I will try to keep it short. I am 28 years old and I live in Columbia, SC. I broke my tailbone when I was 26 and though I am so incredibly blessed to be alive, I've been in misery since the day it happened. I missed so many parties and get togethers, personal and professional. I barely finished my third year of law school and I was too medicated for the bar exam. I haven't even been able to work because I can't remember the last I had 3 good days in a row. Worst of all is the time I've missed with my family and the strain it has put on my husband and daughter, now 4.
I fell down an entire flight of stairs in my home on October 26, 2008 and broke my tailbone. I was told to wait 3 months before considering any other options. Had a terrible experience with Moore Orthopaedics. I decided to rely on my family physician of 18 years to help me through. I've been in pain since the day I fell. My injury seemed to be worse on the left side. I had numbness and pain in my left leg in addition to my tush. I've used several cushions of all different types, exercise, heat, ice, and the full range of oral meds. I was also told that cortisone injections would be useless. I had spent so much time cheating to my right side to favor my left that by November 2009, I had to start using a cane. Both legs and hips grew increasingly weak and painful so I began to lose my balance.
We began looking for a surgeon to perform a coccygectomy. I have a friend in Ohio that works as a trainer under a spine surgeon so she suggested the procedure. Our first referral fell through because the doctor had left the practice and of course, the practice was not about to forward me to his new location. Instead, they wanted me to "try" the replacement doctor, but no one could tell me if he had performed any coccygectomies at all, let alone give me his statistics.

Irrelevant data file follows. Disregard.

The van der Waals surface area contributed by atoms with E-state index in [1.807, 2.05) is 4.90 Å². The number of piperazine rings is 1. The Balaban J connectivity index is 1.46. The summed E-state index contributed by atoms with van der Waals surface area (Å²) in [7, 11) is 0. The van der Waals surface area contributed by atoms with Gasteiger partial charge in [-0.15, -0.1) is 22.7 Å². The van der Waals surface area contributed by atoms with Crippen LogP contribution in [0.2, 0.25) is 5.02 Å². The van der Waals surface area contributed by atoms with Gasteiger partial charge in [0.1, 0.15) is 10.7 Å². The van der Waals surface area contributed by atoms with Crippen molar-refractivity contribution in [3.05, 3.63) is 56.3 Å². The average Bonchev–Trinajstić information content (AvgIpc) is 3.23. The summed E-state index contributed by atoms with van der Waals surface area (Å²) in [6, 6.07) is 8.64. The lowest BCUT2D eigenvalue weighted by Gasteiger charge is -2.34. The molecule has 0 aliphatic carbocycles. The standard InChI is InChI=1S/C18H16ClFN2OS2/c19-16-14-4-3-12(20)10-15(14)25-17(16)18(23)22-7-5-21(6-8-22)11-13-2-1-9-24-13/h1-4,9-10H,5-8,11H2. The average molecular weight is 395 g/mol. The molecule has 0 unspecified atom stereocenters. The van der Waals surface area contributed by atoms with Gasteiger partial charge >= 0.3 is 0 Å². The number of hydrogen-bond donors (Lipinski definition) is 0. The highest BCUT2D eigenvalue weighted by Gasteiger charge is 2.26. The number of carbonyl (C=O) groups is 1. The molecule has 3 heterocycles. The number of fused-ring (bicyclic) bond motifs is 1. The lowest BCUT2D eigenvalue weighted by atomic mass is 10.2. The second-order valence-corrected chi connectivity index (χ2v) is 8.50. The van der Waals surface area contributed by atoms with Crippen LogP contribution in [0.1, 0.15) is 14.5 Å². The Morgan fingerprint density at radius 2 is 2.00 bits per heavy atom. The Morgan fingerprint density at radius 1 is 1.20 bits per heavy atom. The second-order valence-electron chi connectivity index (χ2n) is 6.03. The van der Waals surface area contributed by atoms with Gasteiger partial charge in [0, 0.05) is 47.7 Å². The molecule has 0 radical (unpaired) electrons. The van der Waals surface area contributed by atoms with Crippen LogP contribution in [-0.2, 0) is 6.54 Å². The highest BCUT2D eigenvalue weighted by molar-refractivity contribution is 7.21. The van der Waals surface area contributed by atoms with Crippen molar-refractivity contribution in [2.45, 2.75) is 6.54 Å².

In January 2010, my husband found this website and found a personal story from Donald Harris who had the procedure performed by John Glaser at the Medical University of South Carolina in Charleston (see Doctors and specialists in the USA, South Carolina). I met with him in February. I had forwarded my records in advance and I brought all of my image with me. Most telling was the x-ray that showed what my coccyx looked like in a seated position. He thoroughly explained the surgery including the risks and potential success as well as the unpredictable healing time. He explained that he did not believe that the surgery would correct all of the back and leg pain that I experience.
I had the surgery as an outpatient procedure (my insurance company denied it as an inpatient procedure, but I could be admitted if complications arose as with any outpatient procedure.) I had the surgery March 8th, 2010. I got to the hospital at 5:30am. I was one of the 1st procedures scheduled so I was taken back to prep immediately after checking in and I rolled in to the O.R. at 6:45 am. I was in the van on the way home by 11:30 am. I don't remember exactly when I woke up in recovery, but I was in pain and very thirsty with a sore throat from being intubated for general anesthesia. After I made a tinkle and my pain was under control, I was free to go on my merry, dopey way.
I felt pretty good when I got home considering I had a 3 inch cut on my bottom. I slept on my side for the two hour ride home. I had some trouble with bleeding, but my husband packed more gauze in and it eventually settled.
I felt worse the second day and by the fourth, my family doctor and surgeon coordinated to check out site and adjust the pain medication. So thankful I didn't have to drive back to Charleston to have that check up, but with the high infection rate, someone needed to look at it. Thankfully, no infection. I also got to take a shower on day 4. I went back for a 2 week check up and I was healing well, though still in pain. I did manage to survive the 2 hour drive sitting on my side in full recline.
I've so far weaned off the high dose stuff and use Percocet for breakthrough pain. I still have some issues that we knew wouldn't be resolved by surgery. HOWEVER, even though I still need the donut and I have to change my position a bit when I sit, I CAN SIT. The bone used to feel like it was rubbing against the seat through my skin even with a donut. The rest of the pain varies and I doing so much better than I believed possible. Of course everyone has a different tolerance and expression regarding pain, but it's just a different kind of pain.
I go in to see the surgeon for the last time on April 30th, then I will work on the lower back and leg issues that still remain. Those seem so much easier to handle without the bone issues and I am looking forward to it, not dreading it. The surgery was a fantastic decision and Dr Glaser was outstanding. If I had it all to do again, I'd have the surgery.
This website is wonderful and I can't express how much the personal stories and clinical information has helped me. I felt like I was losing my mind and this site showed that I am not alone.